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Here is the thing. I have a character array as follows..

char[] modes = new char[] { 'm', 'q', 'h', 'y' };

Now I want to provide the user with the option to enter a character. If it exists in the modes array, I'll do the necessary. For that I used...

//to take a character as input
mode =;
//now to check if the array contains the character
boolean ifExists = Arrays.asList(modes).contains(mode);

But strangely ifExists returns false.

  1. Any Ideas where am I doing wrong?
  2. If this is a bad way of doing it, please suggest a way.
share|improve this question
"Strangely" on what input? I wouldn't find it strange if the input was a. – Alex DiCarlo Jan 23 '13 at 16:34
I suggest that you, on the code line before ifExists is evaluated print the value of mode and the value of all contents in the modes array. Probably, some value is not what you expect... – Alderath Jan 23 '13 at 16:39
Why arent you using the binarySearch method on Arrays? – Perception Jan 23 '13 at 16:39
@Alex - my input was m – Praveen Puglia Jan 23 '13 at 16:49
@Perception - i can always use binary search..but i am more eager to know if there is something in built. or something like that. – Praveen Puglia Jan 23 '13 at 16:50

I think it's Autoboxing - the contains() method takes an object, not a primitive.

If you use Character instead of char it will work:

    Character[] modes = new Character[] { 'm', 'q', 'h', 'y' };

    //to take a character as input
    Character mode = "q123".charAt(0);
    //now to check if the array contains the character
    boolean ifExists = Arrays.asList(modes).contains(mode);

returns true

share|improve this answer
Won't autoboxing automatically kick in in this case? I'm curious as to why Java did not automatically wrap the primitives as objects. – Redandwhite Jan 23 '13 at 16:39
It does kick in. Looking at the source code of contains(), it uses equals() under the hood, at that does work on autoboxed chars. I'm confused -Edit - Pat Burke has the answer – NickJ Jan 23 '13 at 16:45
@Redandwhite - thanks for asking that. I too was curious about that. – Praveen Puglia Jan 23 '13 at 16:57
Autoboxing doesn't kick in because Java doesn't autobox arrays. The parameter to Arrays.asList is T..., and T needs to be an Object type. For instance, Object[] array = new char[0]; will not compile. – matts Jan 23 '13 at 16:57

The Arrays.asList() method is returning a List of char[] and not a List of char like you are expecting. I would recommend using the Arrays.binarySort() method like so:

    char[] modes = new char[] { 'm', 'q', 'h', 'y' };

    char mode = 'q';

    //now to check if the array contains the character
    int index = Arrays.binarySearch(modes, mode);
    boolean ifExists = index != -1;
share|improve this answer
This will only work if the modes array is sorted. – matts Jan 23 '13 at 16:53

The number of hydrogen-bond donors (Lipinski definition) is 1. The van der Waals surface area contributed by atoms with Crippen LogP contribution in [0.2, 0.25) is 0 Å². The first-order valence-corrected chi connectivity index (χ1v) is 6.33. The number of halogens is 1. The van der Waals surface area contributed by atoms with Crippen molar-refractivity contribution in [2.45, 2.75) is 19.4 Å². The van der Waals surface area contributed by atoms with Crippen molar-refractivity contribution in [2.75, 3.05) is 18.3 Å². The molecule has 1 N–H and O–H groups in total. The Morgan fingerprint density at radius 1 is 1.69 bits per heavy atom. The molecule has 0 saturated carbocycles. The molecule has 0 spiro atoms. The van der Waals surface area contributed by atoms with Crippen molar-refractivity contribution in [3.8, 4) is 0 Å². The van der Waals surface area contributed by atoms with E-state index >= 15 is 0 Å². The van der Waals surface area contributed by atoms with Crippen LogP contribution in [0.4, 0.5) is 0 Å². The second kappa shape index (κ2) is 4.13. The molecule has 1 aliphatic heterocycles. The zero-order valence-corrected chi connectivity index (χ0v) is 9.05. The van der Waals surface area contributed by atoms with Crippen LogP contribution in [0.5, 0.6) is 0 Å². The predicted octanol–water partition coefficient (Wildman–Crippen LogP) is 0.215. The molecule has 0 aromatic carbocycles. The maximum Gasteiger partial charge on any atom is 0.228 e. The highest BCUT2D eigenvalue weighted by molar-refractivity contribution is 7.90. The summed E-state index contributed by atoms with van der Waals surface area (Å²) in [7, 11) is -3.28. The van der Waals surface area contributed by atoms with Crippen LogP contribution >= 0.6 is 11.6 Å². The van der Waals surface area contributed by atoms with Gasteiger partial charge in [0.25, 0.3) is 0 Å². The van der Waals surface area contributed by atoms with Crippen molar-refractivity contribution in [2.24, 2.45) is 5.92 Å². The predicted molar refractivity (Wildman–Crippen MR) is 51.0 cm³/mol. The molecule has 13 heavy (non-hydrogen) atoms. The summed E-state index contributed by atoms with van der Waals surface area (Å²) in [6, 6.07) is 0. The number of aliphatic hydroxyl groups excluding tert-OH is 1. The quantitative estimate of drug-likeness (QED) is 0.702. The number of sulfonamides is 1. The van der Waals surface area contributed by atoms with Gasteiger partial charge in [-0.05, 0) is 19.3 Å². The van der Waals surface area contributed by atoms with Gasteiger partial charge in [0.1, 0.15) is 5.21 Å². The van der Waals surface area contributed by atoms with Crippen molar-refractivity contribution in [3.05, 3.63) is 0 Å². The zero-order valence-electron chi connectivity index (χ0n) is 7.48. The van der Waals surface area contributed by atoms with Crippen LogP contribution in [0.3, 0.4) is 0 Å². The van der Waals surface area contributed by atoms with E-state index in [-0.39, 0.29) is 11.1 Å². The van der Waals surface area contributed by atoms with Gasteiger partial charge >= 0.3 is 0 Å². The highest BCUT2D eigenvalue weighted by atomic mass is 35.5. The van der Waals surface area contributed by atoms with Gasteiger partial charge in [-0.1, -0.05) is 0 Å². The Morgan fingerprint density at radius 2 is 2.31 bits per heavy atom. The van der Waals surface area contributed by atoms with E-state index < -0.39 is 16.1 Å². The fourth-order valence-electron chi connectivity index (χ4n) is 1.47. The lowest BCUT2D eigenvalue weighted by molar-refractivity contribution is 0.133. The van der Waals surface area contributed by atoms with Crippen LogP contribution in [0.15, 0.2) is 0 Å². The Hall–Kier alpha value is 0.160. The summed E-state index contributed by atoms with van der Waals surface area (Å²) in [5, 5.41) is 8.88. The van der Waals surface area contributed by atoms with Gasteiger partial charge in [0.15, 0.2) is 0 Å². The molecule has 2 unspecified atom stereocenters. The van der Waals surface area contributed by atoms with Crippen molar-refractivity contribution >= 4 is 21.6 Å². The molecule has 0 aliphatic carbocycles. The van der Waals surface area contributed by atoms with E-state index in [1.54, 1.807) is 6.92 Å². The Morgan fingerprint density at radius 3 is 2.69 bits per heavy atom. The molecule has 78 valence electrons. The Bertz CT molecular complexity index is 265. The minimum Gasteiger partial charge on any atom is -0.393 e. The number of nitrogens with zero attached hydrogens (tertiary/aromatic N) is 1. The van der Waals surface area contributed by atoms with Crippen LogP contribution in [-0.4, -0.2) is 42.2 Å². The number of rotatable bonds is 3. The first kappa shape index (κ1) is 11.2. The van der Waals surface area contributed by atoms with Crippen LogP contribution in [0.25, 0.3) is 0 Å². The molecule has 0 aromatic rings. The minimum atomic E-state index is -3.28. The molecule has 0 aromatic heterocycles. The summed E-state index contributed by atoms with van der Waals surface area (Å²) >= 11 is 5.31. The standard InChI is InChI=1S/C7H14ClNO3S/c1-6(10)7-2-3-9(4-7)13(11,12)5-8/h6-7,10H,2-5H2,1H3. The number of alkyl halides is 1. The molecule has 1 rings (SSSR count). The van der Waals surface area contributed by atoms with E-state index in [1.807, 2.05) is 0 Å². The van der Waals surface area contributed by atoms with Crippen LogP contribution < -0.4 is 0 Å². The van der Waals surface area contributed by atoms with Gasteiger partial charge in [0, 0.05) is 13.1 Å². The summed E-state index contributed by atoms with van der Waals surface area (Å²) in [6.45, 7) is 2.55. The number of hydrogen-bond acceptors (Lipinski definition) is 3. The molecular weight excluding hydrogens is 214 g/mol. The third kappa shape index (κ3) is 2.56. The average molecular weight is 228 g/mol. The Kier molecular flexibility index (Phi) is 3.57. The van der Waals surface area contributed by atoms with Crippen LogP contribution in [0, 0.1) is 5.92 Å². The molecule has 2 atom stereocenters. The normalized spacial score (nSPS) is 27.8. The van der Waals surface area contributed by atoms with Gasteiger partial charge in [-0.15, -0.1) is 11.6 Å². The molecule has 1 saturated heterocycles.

For the situation given, it works in all cases. Could you provide a case where it wold not work? – Pat Burke Jan 23 '13 at 16:58
Actually, Arrays.binarySearch(modes, 'h') results in -1, where a negative value indicates the key is not in the array. – matts Jan 23 '13 at 17:02
Interesting, must have overlooked that one! Good call. – Pat Burke Jan 23 '13 at 17:06
Could just use Arrays.sort(modes) before searching it I suppose, but I don't know whether the order in modes is important in OP's program or not. (Seems like no, or he'd have been using indexOf instead of contains.) By the way, the docs for binarySearch also say it can return other negative values besides -1, so probably should use ifExists = index >= 0 or something to be a little more robust. Cheers, – matts Jan 23 '13 at 17:10

I didn't find any problem with your code and try this,

If you use this kind of Colletions then you can do lots of operations using methods available defaultly...

List<Character> l = new ArrayList<Character>();
share|improve this answer
I know i can use a lot of things while working with collections..but i want to know how to do it when it is a primitive array. – Praveen Puglia Jan 23 '13 at 16:53

You could just convert to a string and then run contains

new String(modes).contains("" + mode);

This should then return true or false for your primitive array

share|improve this answer
why concatenate that empty string? please explain. – Praveen Puglia Jan 23 '13 at 16:51
Concatenating mode with an empty string just converts it to a string. Could also use String.valueOf(mode) for essentially the same result. – matts Jan 23 '13 at 17:12
Thanks matts. yes I could use String.valueOf instead. I am converting more from chat to String – RNJ Jan 23 '13 at 19:17

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